The naming ceremony for the latest TUI Cruises vessel, MEIN SCHIFF 1, took place during Hamburg’s annual port anniversary festivities on May 11. Built at the Meyer Turku Shipyard in Finland, the latest addition to the TUI Cruises fleet is 316 metres long, 20 metres longer and with one deck higher than the four previous TUI cruise ships, and can accommodate up to 2,894 passengers. Pollutants from the ship’s emissions are being reduced by a hybrid scrubber and catalytic converters. With particulate emissions an increasingly controversial subject in the shipping industry, TUI Cruises has been criticised for its decision not to commission an LNG-powered cruise liner.
The global shipping industry has had a rough ride over the past decade. The shockwaves from the global financial crisis that broke out in 2008 are still rippling through an industry that is existentially dependent on the volume of world trade, and in particular trade in containerised cargoes and commodities. In the past ten years more than half the world’s top 20 shipping lines have disappeared – either through mergers or bankruptcy. Hardly any other global industry has experienced such a dramatic concentration process.
In April of last year the remaining shipping companies consolidated to form three major alliances, 2M, Ocean Alliance and THE Alliance, including all the world’s top ten container lines: 2M – MSC, Maersk and HMM – has 223 ships with a total capacity of around 2.4 million TEUs operating 25 weekly services covering 1,327 port pairs. The Ocean Alliance – CMA-CGM, Cosco Group, OOCL and Evergreen – has 323 ships with a total capacity of some 3.5 million TEUs operating 40 weekly services covering 1,571 port pairs. THE Alliance – Hapag Lloyd, NYK, Yang Ming, MOL and K-Line – has 241 ships with a total capacity of around 3.3 million TEUs operating 32 weekly services covering 1,152 port pairs.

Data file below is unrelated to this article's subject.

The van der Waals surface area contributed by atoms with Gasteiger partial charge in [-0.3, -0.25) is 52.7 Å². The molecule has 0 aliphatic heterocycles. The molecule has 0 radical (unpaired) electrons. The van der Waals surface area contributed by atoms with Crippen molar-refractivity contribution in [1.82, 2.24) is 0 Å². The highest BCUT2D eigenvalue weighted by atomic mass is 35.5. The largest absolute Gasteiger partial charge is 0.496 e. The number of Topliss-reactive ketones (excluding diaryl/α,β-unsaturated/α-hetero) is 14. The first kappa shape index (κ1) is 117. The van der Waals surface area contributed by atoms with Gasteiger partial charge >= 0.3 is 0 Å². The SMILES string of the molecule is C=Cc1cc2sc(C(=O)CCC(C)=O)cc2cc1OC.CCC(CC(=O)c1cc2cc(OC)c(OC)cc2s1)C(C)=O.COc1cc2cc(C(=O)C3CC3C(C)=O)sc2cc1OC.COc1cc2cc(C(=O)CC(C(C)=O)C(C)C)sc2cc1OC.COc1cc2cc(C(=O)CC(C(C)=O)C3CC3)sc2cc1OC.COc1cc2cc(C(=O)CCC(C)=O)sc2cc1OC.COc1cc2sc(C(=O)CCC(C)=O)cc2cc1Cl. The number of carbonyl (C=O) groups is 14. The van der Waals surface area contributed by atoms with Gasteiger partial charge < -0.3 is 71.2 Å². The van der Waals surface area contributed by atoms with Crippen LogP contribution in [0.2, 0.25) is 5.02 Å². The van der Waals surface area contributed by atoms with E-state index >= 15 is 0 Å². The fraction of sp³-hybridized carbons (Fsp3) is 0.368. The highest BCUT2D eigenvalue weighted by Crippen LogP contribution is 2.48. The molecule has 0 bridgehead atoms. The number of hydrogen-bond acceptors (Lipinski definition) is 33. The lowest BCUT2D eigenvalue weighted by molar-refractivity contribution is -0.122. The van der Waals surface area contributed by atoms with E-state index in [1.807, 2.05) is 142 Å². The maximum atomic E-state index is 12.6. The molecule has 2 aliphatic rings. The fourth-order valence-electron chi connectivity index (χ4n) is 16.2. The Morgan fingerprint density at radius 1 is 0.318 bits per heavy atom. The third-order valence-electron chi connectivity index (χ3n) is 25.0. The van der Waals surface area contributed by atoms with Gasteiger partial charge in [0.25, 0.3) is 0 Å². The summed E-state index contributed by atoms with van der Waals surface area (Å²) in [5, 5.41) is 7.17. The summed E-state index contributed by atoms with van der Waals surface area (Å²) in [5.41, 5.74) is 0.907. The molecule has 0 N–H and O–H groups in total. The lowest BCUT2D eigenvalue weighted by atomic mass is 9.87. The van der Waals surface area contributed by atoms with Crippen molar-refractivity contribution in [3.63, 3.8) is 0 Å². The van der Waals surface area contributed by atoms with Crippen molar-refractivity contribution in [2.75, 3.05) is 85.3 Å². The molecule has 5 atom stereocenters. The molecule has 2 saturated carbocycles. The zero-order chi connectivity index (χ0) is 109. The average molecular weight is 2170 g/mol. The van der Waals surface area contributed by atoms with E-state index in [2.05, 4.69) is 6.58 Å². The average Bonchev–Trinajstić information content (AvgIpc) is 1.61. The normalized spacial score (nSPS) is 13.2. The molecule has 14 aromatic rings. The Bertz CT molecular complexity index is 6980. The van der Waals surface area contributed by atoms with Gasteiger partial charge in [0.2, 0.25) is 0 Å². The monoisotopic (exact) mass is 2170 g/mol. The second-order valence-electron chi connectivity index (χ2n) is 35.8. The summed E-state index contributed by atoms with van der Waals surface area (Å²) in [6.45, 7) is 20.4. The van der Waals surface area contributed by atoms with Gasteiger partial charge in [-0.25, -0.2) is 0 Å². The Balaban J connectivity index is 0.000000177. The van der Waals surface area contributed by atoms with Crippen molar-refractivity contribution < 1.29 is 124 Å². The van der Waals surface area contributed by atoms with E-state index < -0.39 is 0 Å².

A trading transaction for seaborne cargo can leave behind a trail of documents at least as long as the ship itself. Bills of lading, packing lists, letters of credit, insurance policies, orders, invoices, sanitary certificates, certificates of origin: the huge ships sailing in and out of the world’s ports are not only carrying lots of cargo. A shipment of avocadoes transported from Mombasa to Rotterdam by a Maersk vessel in 2014 involved more than 200 communications involving 30 parties, the company calculated. A container giant may well be associated with hundreds of thousands of documents. For many years, there had been talk of digitising shipping documents but little was achieved to walk the talk. But now at last there are signs of progress – and not before time.
According to the World Economic Forum, the costs of processing trade documents can be as much as a fifth of those to shift the actual goods. So removing administrative blockages in supply chains could possibly bring more of a boost to international trade than eliminating tariffs. The United Nations has calculated that full digitisation of trade papers could increase the exports of, for example, Asia-Pacific countries by as much as $257 billion a year.
There was a lot at stake at the International Maritime Organisation (IMO) talks held in London in the week after Easter. With global shipping collectively producing more CO2 emissions than Germany, for example, the IMO was discussing proposals to limit and reduce emissions by ships. Their share of global CO2 emissions has been around 2-3% in recent years.
Shipping was excluded from the 2015 Paris Climate Agreement because as a global cross-border industry, it is almost impossible to break down individual countries’ contributions. The main driver for the growth of global shipping emissions is the rise of international trade, which is projected to almost double by 2035 and continue growing at around 3% per year until 2050.